WASHINGTON, D.C., January 15, 2013, (LifeSiteNews.com) – Women who take the birth control pill for a period of five to ten years could be more likely to miscarry than those who do not, according to a recent expert study.

The study found that women whose endometrium was 7mm thick or less had a nearly 600 percent higher miscarriage rate than those whose endometrium measured 7mm or thicker.

Nearly two-thirds (63 percent) of women who had used oral contraception for 10 years or more were found to have an endometrium of 7mm or below.

Those who take the birth control pill for five years also saw a “significant difference” in endometrial thickness.

“These findings suggest a previously unidentified adverse effect of long-term combined OCP [oral contraceptive pill] use in women who are anticipating future fertility,” the study's author's found, a correlation the researchers found “highly significant.”

“As miscarriage becomes increasingly common, it is unsurprising that research is pointing to contraceptive use as one possible culprit for the problem of miscarriage today,” Arland K. Nichols, director of education and evangelization at Human Life International, told LifeSiteNews.com.

"In the fine print, producers of oral contraceptives admit that scientific evidence shows that oral contraceptives cause early abortions,” he said, “and so it appears that we have here yet another way in which oral contraceptives end nascent human life.”

One of the most famous faces of the anti-birth control movement may have been a victim of such a miscarriage. The Duggars, of TLC's 19 Kids and Counting, say they were inspired to stop using artificial contraception after becoming pregnant while using the birth control pill, then suffering an early miscarriage.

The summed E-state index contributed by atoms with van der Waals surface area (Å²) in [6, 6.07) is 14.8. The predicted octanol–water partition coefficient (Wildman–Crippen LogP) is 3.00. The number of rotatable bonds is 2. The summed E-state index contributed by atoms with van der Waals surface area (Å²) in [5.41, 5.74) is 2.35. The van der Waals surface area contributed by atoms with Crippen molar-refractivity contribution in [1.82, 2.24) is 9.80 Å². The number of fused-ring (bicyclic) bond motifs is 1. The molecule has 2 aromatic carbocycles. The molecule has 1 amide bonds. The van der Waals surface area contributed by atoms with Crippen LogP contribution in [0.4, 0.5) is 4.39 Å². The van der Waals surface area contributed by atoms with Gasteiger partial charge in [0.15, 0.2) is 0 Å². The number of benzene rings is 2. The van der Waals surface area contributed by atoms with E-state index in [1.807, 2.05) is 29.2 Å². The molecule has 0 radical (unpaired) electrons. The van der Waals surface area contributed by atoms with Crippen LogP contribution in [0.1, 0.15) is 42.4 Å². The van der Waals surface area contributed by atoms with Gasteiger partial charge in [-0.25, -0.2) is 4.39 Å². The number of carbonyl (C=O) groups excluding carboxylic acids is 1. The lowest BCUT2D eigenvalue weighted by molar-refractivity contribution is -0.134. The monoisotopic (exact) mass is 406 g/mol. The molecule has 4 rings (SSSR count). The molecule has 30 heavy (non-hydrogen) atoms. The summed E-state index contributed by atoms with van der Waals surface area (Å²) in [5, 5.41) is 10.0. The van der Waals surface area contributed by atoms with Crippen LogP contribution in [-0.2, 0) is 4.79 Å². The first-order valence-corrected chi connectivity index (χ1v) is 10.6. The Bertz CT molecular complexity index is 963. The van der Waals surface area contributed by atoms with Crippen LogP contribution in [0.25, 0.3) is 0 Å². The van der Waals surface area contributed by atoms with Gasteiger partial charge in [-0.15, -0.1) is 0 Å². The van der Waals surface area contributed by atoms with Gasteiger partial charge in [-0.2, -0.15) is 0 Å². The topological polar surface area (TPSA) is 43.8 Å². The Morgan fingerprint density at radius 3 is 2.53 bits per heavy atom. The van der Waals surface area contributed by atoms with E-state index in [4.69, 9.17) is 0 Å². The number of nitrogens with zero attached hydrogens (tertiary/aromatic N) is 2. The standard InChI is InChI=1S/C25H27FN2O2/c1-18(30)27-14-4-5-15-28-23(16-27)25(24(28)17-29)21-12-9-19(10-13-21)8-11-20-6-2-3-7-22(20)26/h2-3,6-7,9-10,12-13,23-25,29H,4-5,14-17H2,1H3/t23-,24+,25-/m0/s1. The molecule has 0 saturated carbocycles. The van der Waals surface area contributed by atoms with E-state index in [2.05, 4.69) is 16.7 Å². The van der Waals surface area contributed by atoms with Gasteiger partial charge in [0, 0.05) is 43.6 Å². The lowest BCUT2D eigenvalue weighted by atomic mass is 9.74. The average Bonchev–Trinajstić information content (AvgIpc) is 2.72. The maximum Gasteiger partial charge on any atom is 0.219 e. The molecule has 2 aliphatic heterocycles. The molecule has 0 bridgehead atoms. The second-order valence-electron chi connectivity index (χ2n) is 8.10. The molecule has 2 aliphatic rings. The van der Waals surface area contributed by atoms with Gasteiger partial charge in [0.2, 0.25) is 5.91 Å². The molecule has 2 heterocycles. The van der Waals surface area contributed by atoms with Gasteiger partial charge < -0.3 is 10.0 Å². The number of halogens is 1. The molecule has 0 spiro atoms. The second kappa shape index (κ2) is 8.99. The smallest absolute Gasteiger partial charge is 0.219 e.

At the time, they wanted a maximum of three children.

"We asked God to forgive us for taking matters in to our own hands and to give us a love for children like His love for them,” they write in their book, A Love that Multiplies. “We committed to letting Him decide how many children we would have and when they would be born.”

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Dr. Nayana Talukdar and P.T. Chang surveyed 137 women undergoing in vitro fertilization for their study, which was published in the August 2012 issue of Obstetrics and Gynecology.

They found no significant difference in pregnancy rates between women who had taken oral contraceptives and those who had not, only their likelihood of carrying the pregnancy to term.

According to Planned Parenthood, the average woman will spend decades trying to avoid pregnancy, often using oral contraceptives.

An August 2008 study found curettage, an abortion method, led to a “thin unresponsive endometrium” of less than 7mm, which led to eight-times as many miscarriages as live births.

Other previous studies suggested endometrial thickness of 7-14 mm significantly boosts the chance of an IVF pregnancy's success. Thickness of less than 7 mm sometimes led to lower pregnancy rates.

The importance of endometrial thickness for fertility and live birth remains a subject of research.